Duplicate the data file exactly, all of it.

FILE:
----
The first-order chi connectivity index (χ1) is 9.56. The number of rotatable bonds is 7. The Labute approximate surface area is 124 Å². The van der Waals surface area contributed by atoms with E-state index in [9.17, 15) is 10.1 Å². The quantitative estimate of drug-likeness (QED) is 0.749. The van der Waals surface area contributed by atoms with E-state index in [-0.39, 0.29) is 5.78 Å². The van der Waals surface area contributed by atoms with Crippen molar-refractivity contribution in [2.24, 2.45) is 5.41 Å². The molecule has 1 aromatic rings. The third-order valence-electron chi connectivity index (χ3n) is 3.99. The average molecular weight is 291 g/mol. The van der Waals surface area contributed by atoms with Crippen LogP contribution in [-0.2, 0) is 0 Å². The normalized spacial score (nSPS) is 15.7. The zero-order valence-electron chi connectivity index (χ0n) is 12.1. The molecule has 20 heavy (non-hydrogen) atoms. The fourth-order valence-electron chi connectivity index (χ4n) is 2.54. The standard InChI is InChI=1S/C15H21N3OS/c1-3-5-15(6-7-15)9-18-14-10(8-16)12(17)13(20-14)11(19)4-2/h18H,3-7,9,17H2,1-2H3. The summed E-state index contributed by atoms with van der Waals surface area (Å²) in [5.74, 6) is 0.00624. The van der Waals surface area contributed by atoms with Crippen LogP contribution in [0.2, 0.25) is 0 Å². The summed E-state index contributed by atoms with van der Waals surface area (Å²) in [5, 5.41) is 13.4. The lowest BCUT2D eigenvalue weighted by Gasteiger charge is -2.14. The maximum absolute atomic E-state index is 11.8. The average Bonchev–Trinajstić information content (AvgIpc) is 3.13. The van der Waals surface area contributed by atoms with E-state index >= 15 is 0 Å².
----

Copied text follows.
The first-order chi connectivity index (χ1) is 9.56. The number of rotatable bonds is 7. The Labute approximate surface area is 124 Å². The van der Waals surface area contributed by atoms with E-state index in [9.17, 15) is 10.1 Å². The quantitative estimate of drug-likeness (QED) is 0.749. The van der Waals surface area contributed by atoms with E-state index in [-0.39, 0.29) is 5.78 Å². The van der Waals surface area contributed by atoms with Crippen molar-refractivity contribution in [2.24, 2.45) is 5.41 Å². The molecule has 1 aromatic rings. The third-order valence-electron chi connectivity index (χ3n) is 3.99. The average molecular weight is 291 g/mol. The van der Waals surface area contributed by atoms with Crippen LogP contribution in [-0.2, 0) is 0 Å². The normalized spacial score (nSPS) is 15.7. The zero-order valence-electron chi connectivity index (χ0n) is 12.1. The molecule has 20 heavy (non-hydrogen) atoms. The fourth-order valence-electron chi connectivity index (χ4n) is 2.54. The standard InChI is InChI=1S/C15H21N3OS/c1-3-5-15(6-7-15)9-18-14-10(8-16)12(17)13(20-14)11(19)4-2/h18H,3-7,9,17H2,1-2H3. The summed E-state index contributed by atoms with van der Waals surface area (Å²) in [5.74, 6) is 0.00624. The van der Waals surface area contributed by atoms with Crippen LogP contribution in [0.2, 0.25) is 0 Å². The summed E-state index contributed by atoms with van der Waals surface area (Å²) in [5, 5.41) is 13.4. The lowest BCUT2D eigenvalue weighted by Gasteiger charge is -2.14. The maximum absolute atomic E-state index is 11.8. The average Bonchev–Trinajstić information content (AvgIpc) is 3.13. The van der Waals surface area contributed by atoms with E-state index >= 15 is 0 Å².